TRENDING ON ONEINDIA
- Dailyhunt Trust Of The Nation Poll: Can 'Modi Wave' Help BJP Retain Power?
- How To Convert Your Android Phone Into A Webcam For Your PC
- Navlakha Temple – The Beauty Narrating The History Of Gujarat
- On An Outing With Your Sister? Take Some Fashion Goals From Janhvi And Khushi Kapoor
- Pratyusha Banerjee’s Ex-BF Rahul Raj Singh: Mushtaq Shiekh Asked Me To Sleep With Him! #MeToo
- Mahindra KUV100 NXT AMT Spotted Testing In Bangalore
- India Vs West Indies: BCCI Announces 12 For First ODI; Rishabh Pant To Make Debut
- Few Must Do's And Dont's To Avoid Being Prey To Debit Or Credit Card Loss
One of the largest manufacturers of optics and imaging products, Nikon, announced today that it had to shut down a factory in Eastern China that was responsible for assembling cameras. The instance reminds us that rise of smartphones is eventually killing all the other standalone gizmos available in the market including the music players, cameras and navigation devices.
Operations at the factory had stopped a while back and now the employees of the workplace will be dismissed. The factory used skills of 2,200 workers who worked on assembling the Nikon 1 series of interchangeable lens cameras since 2002. Nikon has announced that the employees of the factory will be compensated at higher standards than required to meet the Chinese law.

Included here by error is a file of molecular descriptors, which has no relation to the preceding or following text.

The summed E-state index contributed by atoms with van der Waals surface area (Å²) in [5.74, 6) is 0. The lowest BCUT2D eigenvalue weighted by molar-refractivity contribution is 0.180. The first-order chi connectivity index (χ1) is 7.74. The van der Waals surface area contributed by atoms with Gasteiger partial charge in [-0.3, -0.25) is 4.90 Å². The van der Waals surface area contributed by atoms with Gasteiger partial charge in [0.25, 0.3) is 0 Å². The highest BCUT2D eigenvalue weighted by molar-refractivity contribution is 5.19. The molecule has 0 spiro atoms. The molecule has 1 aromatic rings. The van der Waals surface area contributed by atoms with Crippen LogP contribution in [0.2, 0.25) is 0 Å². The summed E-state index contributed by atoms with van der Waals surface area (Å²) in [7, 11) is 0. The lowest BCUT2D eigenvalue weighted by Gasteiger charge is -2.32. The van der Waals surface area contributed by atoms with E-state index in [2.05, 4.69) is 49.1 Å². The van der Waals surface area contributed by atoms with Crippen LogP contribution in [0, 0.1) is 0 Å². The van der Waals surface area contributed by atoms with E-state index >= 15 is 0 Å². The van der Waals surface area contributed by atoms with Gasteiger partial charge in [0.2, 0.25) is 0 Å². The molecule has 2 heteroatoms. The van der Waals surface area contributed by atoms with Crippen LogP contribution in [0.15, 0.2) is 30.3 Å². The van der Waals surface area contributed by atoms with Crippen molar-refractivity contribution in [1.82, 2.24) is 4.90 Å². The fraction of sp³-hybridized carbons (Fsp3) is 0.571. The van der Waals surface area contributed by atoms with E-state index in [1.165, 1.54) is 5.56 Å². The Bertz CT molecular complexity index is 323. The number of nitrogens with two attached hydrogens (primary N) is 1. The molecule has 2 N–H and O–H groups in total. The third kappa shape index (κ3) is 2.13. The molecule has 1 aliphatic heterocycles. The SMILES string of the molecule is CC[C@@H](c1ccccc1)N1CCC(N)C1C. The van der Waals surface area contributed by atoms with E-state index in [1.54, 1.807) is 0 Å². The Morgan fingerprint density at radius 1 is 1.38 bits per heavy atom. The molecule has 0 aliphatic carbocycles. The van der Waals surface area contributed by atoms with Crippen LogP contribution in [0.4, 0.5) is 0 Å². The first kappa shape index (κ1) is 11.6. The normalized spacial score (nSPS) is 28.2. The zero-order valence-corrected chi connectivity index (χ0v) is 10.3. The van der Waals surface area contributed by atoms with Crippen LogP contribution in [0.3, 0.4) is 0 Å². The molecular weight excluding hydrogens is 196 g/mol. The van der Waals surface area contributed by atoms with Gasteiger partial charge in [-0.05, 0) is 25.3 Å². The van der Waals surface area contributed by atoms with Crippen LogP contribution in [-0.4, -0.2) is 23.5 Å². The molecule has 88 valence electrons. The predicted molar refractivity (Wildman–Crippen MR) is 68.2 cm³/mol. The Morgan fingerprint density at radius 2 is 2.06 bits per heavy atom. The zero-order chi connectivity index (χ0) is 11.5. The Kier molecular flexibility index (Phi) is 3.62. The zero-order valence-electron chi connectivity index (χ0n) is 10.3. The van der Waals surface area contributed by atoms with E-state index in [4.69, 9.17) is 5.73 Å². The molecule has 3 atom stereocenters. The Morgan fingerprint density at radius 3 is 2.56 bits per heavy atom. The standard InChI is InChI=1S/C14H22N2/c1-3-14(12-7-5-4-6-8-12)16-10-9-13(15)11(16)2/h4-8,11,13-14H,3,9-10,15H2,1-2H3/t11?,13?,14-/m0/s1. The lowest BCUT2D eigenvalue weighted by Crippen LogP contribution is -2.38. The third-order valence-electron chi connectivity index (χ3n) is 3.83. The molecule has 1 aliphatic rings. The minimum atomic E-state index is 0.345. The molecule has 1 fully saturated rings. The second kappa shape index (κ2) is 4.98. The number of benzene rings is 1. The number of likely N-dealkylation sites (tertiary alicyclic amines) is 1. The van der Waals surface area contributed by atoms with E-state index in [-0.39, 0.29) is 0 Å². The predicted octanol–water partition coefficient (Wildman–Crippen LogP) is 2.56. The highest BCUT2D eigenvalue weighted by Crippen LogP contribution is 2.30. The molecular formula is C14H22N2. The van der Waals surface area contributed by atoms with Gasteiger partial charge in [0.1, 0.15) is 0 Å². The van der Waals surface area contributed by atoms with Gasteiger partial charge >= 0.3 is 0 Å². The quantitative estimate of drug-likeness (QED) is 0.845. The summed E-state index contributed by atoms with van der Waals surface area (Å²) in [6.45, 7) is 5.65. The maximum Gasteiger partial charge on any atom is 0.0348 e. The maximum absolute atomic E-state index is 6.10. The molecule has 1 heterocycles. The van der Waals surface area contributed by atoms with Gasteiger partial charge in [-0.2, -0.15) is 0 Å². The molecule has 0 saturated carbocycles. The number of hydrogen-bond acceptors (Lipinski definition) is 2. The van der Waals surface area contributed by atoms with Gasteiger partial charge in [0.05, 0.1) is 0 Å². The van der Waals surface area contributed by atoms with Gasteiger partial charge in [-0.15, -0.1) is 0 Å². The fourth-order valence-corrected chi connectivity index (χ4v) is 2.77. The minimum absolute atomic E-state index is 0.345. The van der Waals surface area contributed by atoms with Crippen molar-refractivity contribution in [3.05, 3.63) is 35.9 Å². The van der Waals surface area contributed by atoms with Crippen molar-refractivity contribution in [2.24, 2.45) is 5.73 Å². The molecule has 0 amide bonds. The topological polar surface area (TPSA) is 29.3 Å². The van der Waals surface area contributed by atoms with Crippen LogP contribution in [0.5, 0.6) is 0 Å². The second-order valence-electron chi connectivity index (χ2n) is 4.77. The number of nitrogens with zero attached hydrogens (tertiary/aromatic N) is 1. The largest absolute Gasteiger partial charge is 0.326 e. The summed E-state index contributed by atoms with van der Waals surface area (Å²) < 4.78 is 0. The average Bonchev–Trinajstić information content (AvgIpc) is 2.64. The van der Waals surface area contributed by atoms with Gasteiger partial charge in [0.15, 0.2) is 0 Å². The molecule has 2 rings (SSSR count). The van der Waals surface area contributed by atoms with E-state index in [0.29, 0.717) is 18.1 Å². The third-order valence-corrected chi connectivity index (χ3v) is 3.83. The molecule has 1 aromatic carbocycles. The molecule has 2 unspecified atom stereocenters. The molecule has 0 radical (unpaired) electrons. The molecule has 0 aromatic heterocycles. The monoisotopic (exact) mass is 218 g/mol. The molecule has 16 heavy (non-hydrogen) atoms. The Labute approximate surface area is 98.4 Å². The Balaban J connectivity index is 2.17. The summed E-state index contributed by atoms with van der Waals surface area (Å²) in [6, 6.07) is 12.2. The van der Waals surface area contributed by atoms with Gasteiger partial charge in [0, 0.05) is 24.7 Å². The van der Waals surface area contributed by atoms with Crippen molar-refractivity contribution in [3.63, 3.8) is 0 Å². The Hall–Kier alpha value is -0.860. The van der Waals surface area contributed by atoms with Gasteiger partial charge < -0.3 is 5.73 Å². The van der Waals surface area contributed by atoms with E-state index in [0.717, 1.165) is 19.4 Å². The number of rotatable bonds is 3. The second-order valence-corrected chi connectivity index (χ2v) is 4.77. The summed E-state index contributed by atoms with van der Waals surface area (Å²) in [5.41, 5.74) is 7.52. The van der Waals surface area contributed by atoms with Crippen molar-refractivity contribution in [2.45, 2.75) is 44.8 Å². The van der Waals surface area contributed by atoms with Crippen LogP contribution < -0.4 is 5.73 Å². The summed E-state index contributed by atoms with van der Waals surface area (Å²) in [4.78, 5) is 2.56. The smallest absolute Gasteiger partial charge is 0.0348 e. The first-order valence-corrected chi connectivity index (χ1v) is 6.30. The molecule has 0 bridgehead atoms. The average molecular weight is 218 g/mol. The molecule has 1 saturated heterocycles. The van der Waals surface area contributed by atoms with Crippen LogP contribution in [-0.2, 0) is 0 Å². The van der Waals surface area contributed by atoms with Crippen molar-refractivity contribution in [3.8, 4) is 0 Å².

Nikon's spokeswoman Luan Xiaofei stated, "We will move some production lines elsewhere, with Thailand being one of the destinations. But none of the plants will produce the same models of cameras we used to make in Wuxi."
"We foresee that there will be more plant closures by multinationals in China in the coming future," said Li Jin, chief researcher with the China Enterprise Research Institute, a government-backed think tank in Beijing. "It will cost jobs, but such multinationals left behind a trained labor force which could be used by newcomers on the higher end of value chain."
Nikon said it remains committed to China, and its operations in Guangdong and Zhejiang provinces that make components for cameras are unaffected, according to its spokeswoman Luan.